- Rough-Coated VS Smooth-Coated Border Collies
- Long-haired, rough-coated Border Collie
- Short-haired, smooth-coated Border Collie
- Other Border Collie coat textures and length
- Size and appearance of smooth-coated Border Collies
- Does the smooth coat Border Collie shed?
- Smooth coat Border Collie’s temperament
- Smooth-coated Border Collie puppies for sale
- Smooth coat Border Collie breeders
- Short-haired, smooth coat Border Collie for adoption
- The smooth Collie and smooth coat Border Collie aren’t the same
- Rough Collies VS Smooth Collies
- Smooth Coat Border Collies are purebred BC dogs
Aside from being highly intelligent and famous for their intense herding stare called the “eye,” Border Collies also come in striking colors, two coat types, and more in between.
When talking about this breed, people would think of the traditional look, which is black and white, rough-coated, and medium-length. Now, it’s time to talk about the smooth coat Border Collie.
Rough-Coated VS Smooth-Coated Border Collies
Technically, the Border Collie comes in two types of coats. They can either have a long- or medium-length, rough-coated fur, or a short, smooth coat.
Borders have a double-layered coat, where the outer hair is coarse, and the undercoat is soft.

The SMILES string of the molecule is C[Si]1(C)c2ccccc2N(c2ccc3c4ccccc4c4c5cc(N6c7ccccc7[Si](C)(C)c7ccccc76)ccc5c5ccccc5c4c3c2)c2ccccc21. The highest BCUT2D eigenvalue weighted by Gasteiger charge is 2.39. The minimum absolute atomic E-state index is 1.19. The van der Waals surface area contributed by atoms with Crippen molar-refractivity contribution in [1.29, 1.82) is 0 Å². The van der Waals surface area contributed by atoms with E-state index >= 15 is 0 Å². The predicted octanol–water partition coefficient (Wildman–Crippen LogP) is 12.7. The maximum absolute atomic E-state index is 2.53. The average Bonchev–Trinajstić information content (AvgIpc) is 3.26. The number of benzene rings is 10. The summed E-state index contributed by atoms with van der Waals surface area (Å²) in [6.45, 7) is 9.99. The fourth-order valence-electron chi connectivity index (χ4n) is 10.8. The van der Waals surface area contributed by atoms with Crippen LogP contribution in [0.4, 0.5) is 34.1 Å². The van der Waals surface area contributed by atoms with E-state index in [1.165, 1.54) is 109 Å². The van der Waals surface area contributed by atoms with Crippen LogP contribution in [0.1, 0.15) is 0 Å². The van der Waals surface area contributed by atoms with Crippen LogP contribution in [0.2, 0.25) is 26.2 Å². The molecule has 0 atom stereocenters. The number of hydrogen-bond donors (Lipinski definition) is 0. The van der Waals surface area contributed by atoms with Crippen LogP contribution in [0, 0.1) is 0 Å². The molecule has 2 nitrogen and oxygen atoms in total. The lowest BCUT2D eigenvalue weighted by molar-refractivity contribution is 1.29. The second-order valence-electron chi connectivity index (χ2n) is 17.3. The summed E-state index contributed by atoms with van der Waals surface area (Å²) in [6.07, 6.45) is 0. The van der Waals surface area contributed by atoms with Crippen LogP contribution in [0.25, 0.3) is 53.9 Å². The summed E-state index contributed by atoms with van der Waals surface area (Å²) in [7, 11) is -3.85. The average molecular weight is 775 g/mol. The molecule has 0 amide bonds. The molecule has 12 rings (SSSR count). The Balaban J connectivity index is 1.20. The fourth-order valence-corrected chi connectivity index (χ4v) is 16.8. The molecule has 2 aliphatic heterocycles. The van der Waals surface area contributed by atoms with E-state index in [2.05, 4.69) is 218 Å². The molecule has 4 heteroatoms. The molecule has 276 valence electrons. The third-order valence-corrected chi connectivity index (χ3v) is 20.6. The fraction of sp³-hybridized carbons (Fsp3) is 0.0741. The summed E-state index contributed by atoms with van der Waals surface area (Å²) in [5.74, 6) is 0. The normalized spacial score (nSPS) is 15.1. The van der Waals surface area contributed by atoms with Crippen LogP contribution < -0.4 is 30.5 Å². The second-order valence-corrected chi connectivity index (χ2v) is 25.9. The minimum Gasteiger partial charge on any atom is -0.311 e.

Long-haired, rough-coated Border Collie
The rough variety is medium in length with feathering on their chest, belly, and legs. They can also have a dense, wooly undercoat together with long guard hairs.
Some Border Collies would have very thick coats that grooming can be a challenge. If rough-coated Borders aren’t groomed regularly, their fur will mat around the ears, as well as under their armpits and tail.
Some rough-coated herders look really slick and have limited fringing. Even the hair on their bellies is not very long, which is advantageous for working dogs.
Rough coat Border Collies have a variety in length (medium to long), texture, and thickness.
Short-haired, smooth-coated Border Collie
The smooth variety is coarse and short all over with minimal to no feathering.
Some smooth-coated Borders may or may not sport a thick undercoat, and they can either have long and wavy or short and straight guard hair.
And when we say a smooth coat, it doesn’t mean it’s as thin as what Doberman Pinschers and Boxers have.
Most ranch and farm owners prefer a smooth coat Border Collie, not to discriminate based on coat types, but because they’re easier to maintain. But generally, these dogs aren’t famous in canine sports such as agility and obedience.
Other Border Collie coat textures and length
You can also find Border Collies, who’s a mixture of the two coat types. They would seem like they have a rough coat because of the feathering around their heads, in their ears, and the length of hair on their tails. But if you look on their body, the hair is short, smooth, and has little to no feathering.
There are Borders who have a rough coat, but they look like a smooth-coated dog because their thick fur is even all over.
Some of the lesser-known coat types of Border Collies are curly-coated and the bearded that’s commonly found in a shade of gray.
Size and appearance of smooth-coated Border Collies
Whether the dog has a smooth coat or a rough one, a Border Collie will always be a Border Collie. This breed stands about 18 to 22 inches (46 to 56 cm) tall and weighs between 30 to 45 pounds (14 to 20 kg). As with all canines, females are a tad smaller than males.